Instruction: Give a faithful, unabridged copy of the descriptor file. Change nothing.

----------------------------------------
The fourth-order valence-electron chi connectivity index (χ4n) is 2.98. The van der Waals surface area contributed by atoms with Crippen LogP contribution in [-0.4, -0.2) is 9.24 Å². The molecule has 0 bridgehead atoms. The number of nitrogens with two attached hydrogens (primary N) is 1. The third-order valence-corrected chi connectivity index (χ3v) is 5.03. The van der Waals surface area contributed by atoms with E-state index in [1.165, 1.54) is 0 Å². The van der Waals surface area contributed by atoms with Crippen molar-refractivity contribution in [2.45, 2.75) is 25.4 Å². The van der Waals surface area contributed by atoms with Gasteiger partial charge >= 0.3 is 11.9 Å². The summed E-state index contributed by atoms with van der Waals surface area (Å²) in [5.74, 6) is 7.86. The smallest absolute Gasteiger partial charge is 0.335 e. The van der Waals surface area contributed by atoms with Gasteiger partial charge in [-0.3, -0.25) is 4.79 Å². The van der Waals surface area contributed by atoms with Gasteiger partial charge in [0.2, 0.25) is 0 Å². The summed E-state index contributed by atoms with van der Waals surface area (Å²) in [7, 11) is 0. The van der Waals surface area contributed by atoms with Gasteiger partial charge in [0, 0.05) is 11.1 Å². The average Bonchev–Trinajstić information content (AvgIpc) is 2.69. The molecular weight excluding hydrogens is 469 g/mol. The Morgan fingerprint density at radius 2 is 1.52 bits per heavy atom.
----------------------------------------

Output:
The fourth-order valence-electron chi connectivity index (χ4n) is 2.98. The van der Waals surface area contributed by atoms with Crippen LogP contribution in [-0.4, -0.2) is 9.24 Å². The molecule has 0 bridgehead atoms. The number of nitrogens with two attached hydrogens (primary N) is 1. The third-order valence-corrected chi connectivity index (χ3v) is 5.03. The van der Waals surface area contributed by atoms with E-state index in [1.165, 1.54) is 0 Å². The van der Waals surface area contributed by atoms with Crippen molar-refractivity contribution in [2.45, 2.75) is 25.4 Å². The van der Waals surface area contributed by atoms with Gasteiger partial charge >= 0.3 is 11.9 Å². The summed E-state index contributed by atoms with van der Waals surface area (Å²) in [5.74, 6) is 7.86. The smallest absolute Gasteiger partial charge is 0.335 e. The van der Waals surface area contributed by atoms with Gasteiger partial charge in [-0.3, -0.25) is 4.79 Å². The van der Waals surface area contributed by atoms with Gasteiger partial charge in [0.2, 0.25) is 0 Å². The summed E-state index contributed by atoms with van der Waals surface area (Å²) in [7, 11) is 0. The van der Waals surface area contributed by atoms with Gasteiger partial charge in [0, 0.05) is 11.1 Å². The average Bonchev–Trinajstić information content (AvgIpc) is 2.69. The molecular weight excluding hydrogens is 469 g/mol. The Morgan fingerprint density at radius 2 is 1.52 bits per heavy atom.